By Gregory F. Treverton
Probably the most important personal lesson I learned from my years in the bureaucratic wars, I learned in my first job—as a staffer on the first Senate Intelligence Committee, often called the “Church Committee” after its chair, Sen. Frank Church (D, ID). The job was a dream come true for someone finishing his doctorate on presidential decision-making. This was the first-ever raising of the skirt on intelligence, and the senators would sit still for long briefings that had nothing to do with their political futures—just because the substance was so new and fascinating.
I had come to Washington thinking I would look at the use, abuse, or neglect of intelligence analysis around presidents. Hardly surprisingly, though, given the times in the aftermath of Watergate, I spent most of my time on covert CIA operations, and most of that on Chile. There had been press accounts that the CIA had been behind the coup that toppled Salvador Allende in September 1973, and so Chile was a major focus of the committee’s inquiry, and it determined early to try to make the Chile case public.
Allende, a socialist and avowed Marxist, won a narrow plurality of the national vote on 4 September 1970. As September wore on, the Nixon Administration became increasingly frantic that the Christian Democrats, in power, would not support a coup or other means to deny Allende the presidency. On the 15th, Nixon met with his National Security Advisor, Henry Kissinger, the Attorney General, John Mitchell, and the CIA director, Richard Helms. At that meeting, Helms was ordered to start a separate CIA operation to keep Allende from becoming president. This separate operation, creatively labelled “Track II,” was to be done urgently and without the involvement of the embassy. Helms’ handwritten notes convey the urgency: “one in ten chance perhaps, but save Chile!; worth spending; not concerned risks involved.”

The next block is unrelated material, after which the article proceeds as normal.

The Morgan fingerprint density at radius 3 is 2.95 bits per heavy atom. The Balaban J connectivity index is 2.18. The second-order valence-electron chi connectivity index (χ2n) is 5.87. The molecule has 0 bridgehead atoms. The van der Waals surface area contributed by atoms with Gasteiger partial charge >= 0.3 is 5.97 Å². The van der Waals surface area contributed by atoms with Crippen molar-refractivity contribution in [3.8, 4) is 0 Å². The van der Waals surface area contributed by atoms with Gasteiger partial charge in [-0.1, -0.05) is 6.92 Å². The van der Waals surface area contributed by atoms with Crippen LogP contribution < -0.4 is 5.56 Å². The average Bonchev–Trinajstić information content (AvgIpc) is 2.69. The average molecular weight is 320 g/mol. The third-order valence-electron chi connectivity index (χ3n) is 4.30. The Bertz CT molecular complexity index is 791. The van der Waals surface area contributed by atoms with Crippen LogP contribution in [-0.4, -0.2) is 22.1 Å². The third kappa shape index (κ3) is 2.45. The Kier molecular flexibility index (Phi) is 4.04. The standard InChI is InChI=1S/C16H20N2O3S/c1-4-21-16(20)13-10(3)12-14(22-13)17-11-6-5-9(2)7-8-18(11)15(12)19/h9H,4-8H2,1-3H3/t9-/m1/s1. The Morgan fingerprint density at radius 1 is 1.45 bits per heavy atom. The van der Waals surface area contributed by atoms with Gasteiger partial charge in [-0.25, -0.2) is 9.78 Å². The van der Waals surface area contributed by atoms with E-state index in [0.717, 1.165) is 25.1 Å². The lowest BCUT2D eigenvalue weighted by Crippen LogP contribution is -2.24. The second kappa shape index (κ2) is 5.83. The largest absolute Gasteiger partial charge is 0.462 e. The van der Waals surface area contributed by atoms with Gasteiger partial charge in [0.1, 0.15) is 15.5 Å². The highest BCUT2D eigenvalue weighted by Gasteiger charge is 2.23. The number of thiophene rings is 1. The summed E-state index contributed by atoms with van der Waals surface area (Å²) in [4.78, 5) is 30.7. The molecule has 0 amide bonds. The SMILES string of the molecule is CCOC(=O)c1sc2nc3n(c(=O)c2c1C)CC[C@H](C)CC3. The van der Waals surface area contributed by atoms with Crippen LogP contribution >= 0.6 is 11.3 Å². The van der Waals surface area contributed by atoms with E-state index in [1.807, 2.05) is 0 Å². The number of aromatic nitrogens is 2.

Track I involved diplomatic and financial pressure on Chile; its aim was to convince the sitting president, Eduardo Frei, to block Allende’s accession to the presidency. Various ways of doing so had been under discussion in Washington and between it and the embassy for several months. In substance, Track II differed primarily in that it was prepared to conceive a coup without Frei’s acquiescence.
And so, in the early summer of 1975 I found myself on a plane to Briarcliff Manor, New York, to meet with Edward Korry, who had been the American ambassador to Chile in 1970. A journalist and editor who had worked in post-war Europe, Korry had been recruited by the Kennedy Administration, then on the look-out for liberal anti-communists. He had something of a reputation in the State Department for his “Korrygrams,” sometimes undiplomatic musings rendered in colorful prose. Nixon’s order was explicit that neither Korry nor his staff were to be informed of Track II, and my mission was to confirm that Korry had indeed not known about it.